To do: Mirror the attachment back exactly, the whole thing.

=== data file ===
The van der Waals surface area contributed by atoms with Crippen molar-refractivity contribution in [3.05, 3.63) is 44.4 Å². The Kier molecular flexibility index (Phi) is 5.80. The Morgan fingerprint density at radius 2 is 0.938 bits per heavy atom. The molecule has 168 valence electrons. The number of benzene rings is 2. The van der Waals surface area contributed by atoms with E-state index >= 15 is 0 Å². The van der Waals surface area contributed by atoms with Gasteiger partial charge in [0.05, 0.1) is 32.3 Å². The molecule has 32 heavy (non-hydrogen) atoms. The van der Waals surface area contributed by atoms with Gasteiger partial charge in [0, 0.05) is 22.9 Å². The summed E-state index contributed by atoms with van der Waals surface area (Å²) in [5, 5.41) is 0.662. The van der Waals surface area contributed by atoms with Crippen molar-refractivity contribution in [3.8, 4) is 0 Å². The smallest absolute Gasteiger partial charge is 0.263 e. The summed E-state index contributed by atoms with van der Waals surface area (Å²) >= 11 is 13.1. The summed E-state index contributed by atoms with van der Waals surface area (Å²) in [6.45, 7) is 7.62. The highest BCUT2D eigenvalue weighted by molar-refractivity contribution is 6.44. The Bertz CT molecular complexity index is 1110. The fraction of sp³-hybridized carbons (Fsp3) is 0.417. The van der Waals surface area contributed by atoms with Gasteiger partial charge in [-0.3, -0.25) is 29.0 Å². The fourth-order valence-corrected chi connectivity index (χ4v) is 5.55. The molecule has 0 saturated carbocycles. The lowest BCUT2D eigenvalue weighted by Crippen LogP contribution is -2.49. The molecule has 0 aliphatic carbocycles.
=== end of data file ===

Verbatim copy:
The van der Waals surface area contributed by atoms with Crippen molar-refractivity contribution in [3.05, 3.63) is 44.4 Å². The Kier molecular flexibility index (Phi) is 5.80. The Morgan fingerprint density at radius 2 is 0.938 bits per heavy atom. The molecule has 168 valence electrons. The number of benzene rings is 2. The van der Waals surface area contributed by atoms with E-state index >= 15 is 0 Å². The van der Waals surface area contributed by atoms with Gasteiger partial charge in [0.05, 0.1) is 32.3 Å². The molecule has 32 heavy (non-hydrogen) atoms. The van der Waals surface area contributed by atoms with Gasteiger partial charge in [0, 0.05) is 22.9 Å². The summed E-state index contributed by atoms with van der Waals surface area (Å²) in [5, 5.41) is 0.662. The van der Waals surface area contributed by atoms with Crippen molar-refractivity contribution in [3.8, 4) is 0 Å². The smallest absolute Gasteiger partial charge is 0.263 e. The summed E-state index contributed by atoms with van der Waals surface area (Å²) >= 11 is 13.1. The summed E-state index contributed by atoms with van der Waals surface area (Å²) in [6.45, 7) is 7.62. The highest BCUT2D eigenvalue weighted by molar-refractivity contribution is 6.44. The Bertz CT molecular complexity index is 1110. The fraction of sp³-hybridized carbons (Fsp3) is 0.417. The van der Waals surface area contributed by atoms with Gasteiger partial charge in [-0.3, -0.25) is 29.0 Å². The fourth-order valence-corrected chi connectivity index (χ4v) is 5.55. The molecule has 0 saturated carbocycles. The lowest BCUT2D eigenvalue weighted by Crippen LogP contribution is -2.49. The molecule has 0 aliphatic carbocycles.